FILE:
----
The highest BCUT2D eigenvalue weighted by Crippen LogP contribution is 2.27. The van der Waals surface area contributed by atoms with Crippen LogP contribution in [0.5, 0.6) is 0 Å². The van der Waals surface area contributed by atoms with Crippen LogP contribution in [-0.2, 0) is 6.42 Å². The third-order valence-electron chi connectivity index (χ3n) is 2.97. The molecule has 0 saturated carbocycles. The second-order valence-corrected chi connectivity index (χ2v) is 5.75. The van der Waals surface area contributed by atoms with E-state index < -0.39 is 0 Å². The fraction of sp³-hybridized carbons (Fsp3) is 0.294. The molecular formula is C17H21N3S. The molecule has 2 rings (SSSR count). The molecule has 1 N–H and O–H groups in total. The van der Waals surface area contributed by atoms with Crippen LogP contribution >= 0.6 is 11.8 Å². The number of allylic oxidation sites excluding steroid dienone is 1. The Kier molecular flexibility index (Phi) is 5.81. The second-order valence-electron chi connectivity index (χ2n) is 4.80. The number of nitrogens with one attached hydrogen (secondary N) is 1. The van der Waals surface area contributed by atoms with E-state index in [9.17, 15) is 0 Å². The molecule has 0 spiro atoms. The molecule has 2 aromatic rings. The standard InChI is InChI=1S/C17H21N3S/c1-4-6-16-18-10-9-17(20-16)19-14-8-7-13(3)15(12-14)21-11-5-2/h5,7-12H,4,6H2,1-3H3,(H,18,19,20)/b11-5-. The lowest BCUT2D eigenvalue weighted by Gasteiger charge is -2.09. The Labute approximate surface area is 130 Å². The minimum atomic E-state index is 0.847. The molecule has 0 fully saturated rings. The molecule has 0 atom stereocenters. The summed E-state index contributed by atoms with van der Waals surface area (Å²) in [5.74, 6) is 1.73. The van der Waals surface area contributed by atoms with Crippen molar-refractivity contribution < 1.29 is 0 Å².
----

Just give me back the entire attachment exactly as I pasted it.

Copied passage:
The highest BCUT2D eigenvalue weighted by Crippen LogP contribution is 2.27. The van der Waals surface area contributed by atoms with Crippen LogP contribution in [0.5, 0.6) is 0 Å². The van der Waals surface area contributed by atoms with Crippen LogP contribution in [-0.2, 0) is 6.42 Å². The third-order valence-electron chi connectivity index (χ3n) is 2.97. The molecule has 0 saturated carbocycles. The second-order valence-corrected chi connectivity index (χ2v) is 5.75. The van der Waals surface area contributed by atoms with E-state index < -0.39 is 0 Å². The fraction of sp³-hybridized carbons (Fsp3) is 0.294. The molecular formula is C17H21N3S. The molecule has 2 rings (SSSR count). The molecule has 1 N–H and O–H groups in total. The van der Waals surface area contributed by atoms with Crippen LogP contribution >= 0.6 is 11.8 Å². The number of allylic oxidation sites excluding steroid dienone is 1. The Kier molecular flexibility index (Phi) is 5.81. The second-order valence-electron chi connectivity index (χ2n) is 4.80. The number of nitrogens with one attached hydrogen (secondary N) is 1. The van der Waals surface area contributed by atoms with E-state index in [9.17, 15) is 0 Å². The molecule has 0 spiro atoms. The molecule has 2 aromatic rings. The standard InChI is InChI=1S/C17H21N3S/c1-4-6-16-18-10-9-17(20-16)19-14-8-7-13(3)15(12-14)21-11-5-2/h5,7-12H,4,6H2,1-3H3,(H,18,19,20)/b11-5-. The lowest BCUT2D eigenvalue weighted by Gasteiger charge is -2.09. The Labute approximate surface area is 130 Å². The minimum atomic E-state index is 0.847. The molecule has 0 fully saturated rings. The molecule has 0 atom stereocenters. The summed E-state index contributed by atoms with van der Waals surface area (Å²) in [5.74, 6) is 1.73. The van der Waals surface area contributed by atoms with Crippen molar-refractivity contribution < 1.29 is 0 Å².